Healthy eating habits – I weaned babyZ when she was four months old and any other parent who has done that will know that it is not easy. There are very few things that you can feed a baby at that age and you want to make sure to keep it interesting for her, so you have to be very creative with the limited choices you have. I worked quite hard with it and I must say that right now I am very proud of my baby’s eating habits. She takes three complete meals a day interspersed with snacks. I believe that I have been successful in developing a healthy palate and she seems to really enjoy food. The other thing that I am really proud of is her ability to feed herself. She is a great fan of finger foods and as much as I am bothered by the mess she makes, I let her do her thing. I think I have done well in this area.
Sleeping schedule and sleep training – This is something I was quite adamant on doing as a new mom. I knew that if I got my baby into a sleeping routine, it will make my life extremely pleasant. It took me two months of trial and error but I finally nailed it. I figured out the signs she gave when she got tired and started to put her to sleep before she got too exhausted. I fixed her sleeping and waking times and as much as I was tempted to let her sleep another fifteen minutes, I never let that happen. This might seem harsh to some people, but it really suited my routine. The result was that when babyZ was awake she was well-rested and hardly ever cranky. So we really enjoyed the awake hours. The mistake I made in this process was that I got her used to my presence for sleeping. She couldn’t sleep unless I cuddled with her and tapped her gently on the back. When she turned 7 months old, I decided to change this too. I started the dreaded sleep training. This was probably one of the most stressful things I have ever done in my life or will ever do. Every nap was my worst nightmare. My baby cried her heart and lungs out in the bed room and I cried my eyes out in the living room. The Husband would look at me with eyes full of pain and was traumatized by the injustice and atrocity his daughter was going through, but I stood my ground. Six days of this torture and on the seventh day she learnt to put herself to sleep without crying. Now all I do is kiss her and put her in her crib. She grabs her blankie and smiles when I say “Sleep well!”. I am immensely proud of her but the Husband is proud of me. I did good!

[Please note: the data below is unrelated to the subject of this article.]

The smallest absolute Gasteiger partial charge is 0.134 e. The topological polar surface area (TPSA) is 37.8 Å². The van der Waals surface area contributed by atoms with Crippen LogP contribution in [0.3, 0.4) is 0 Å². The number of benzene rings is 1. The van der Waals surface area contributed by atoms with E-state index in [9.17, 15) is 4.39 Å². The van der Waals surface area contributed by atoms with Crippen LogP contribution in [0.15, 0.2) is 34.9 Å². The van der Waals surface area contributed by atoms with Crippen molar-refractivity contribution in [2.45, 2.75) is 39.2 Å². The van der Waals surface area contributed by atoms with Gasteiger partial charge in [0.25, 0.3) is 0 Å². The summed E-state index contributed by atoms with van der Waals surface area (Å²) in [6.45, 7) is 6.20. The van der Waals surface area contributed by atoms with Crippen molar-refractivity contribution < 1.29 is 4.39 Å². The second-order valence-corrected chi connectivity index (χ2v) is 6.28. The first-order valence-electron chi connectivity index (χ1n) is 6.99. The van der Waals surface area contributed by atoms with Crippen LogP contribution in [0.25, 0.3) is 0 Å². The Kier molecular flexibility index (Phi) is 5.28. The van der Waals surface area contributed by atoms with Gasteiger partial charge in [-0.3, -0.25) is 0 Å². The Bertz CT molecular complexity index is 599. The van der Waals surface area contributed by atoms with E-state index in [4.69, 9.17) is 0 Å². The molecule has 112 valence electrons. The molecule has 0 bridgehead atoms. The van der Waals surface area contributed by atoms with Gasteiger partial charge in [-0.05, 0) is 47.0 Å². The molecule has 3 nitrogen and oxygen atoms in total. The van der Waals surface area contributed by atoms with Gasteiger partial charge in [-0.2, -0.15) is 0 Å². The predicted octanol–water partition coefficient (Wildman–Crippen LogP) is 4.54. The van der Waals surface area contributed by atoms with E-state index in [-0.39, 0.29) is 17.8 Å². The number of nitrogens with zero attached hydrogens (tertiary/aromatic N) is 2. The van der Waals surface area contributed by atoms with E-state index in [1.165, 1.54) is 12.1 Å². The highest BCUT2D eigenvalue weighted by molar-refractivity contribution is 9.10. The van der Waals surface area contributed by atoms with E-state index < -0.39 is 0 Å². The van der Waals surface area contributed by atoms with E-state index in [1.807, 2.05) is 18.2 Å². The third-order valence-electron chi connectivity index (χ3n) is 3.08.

Independent play time – As a new mother, it is very hard not to hover on your happy baby when she is playing. I say happy because let’s admit, we have all wanted to run away from our crying babies at one point or another. But when she is in a great mood and playing on her own, I am tempted to pick her up and kiss her or be involved in her games. I learnt with experience that all this does is interrupt her thought process and make her more demanding. So what I do now is stop myself and let her play alone for as long as she doesn’t ask me to come and join her. And when she does, I always commend her for playing independently. I believe she understands encouragement, even at this age, because she claps when I say “Good job playing on your own!” I think this is a good practice. It allows her to get creative with her toys and she is absolutely fine with me sitting at a distance and interacting with her from time to time. Great for the baby and awesome for the mom!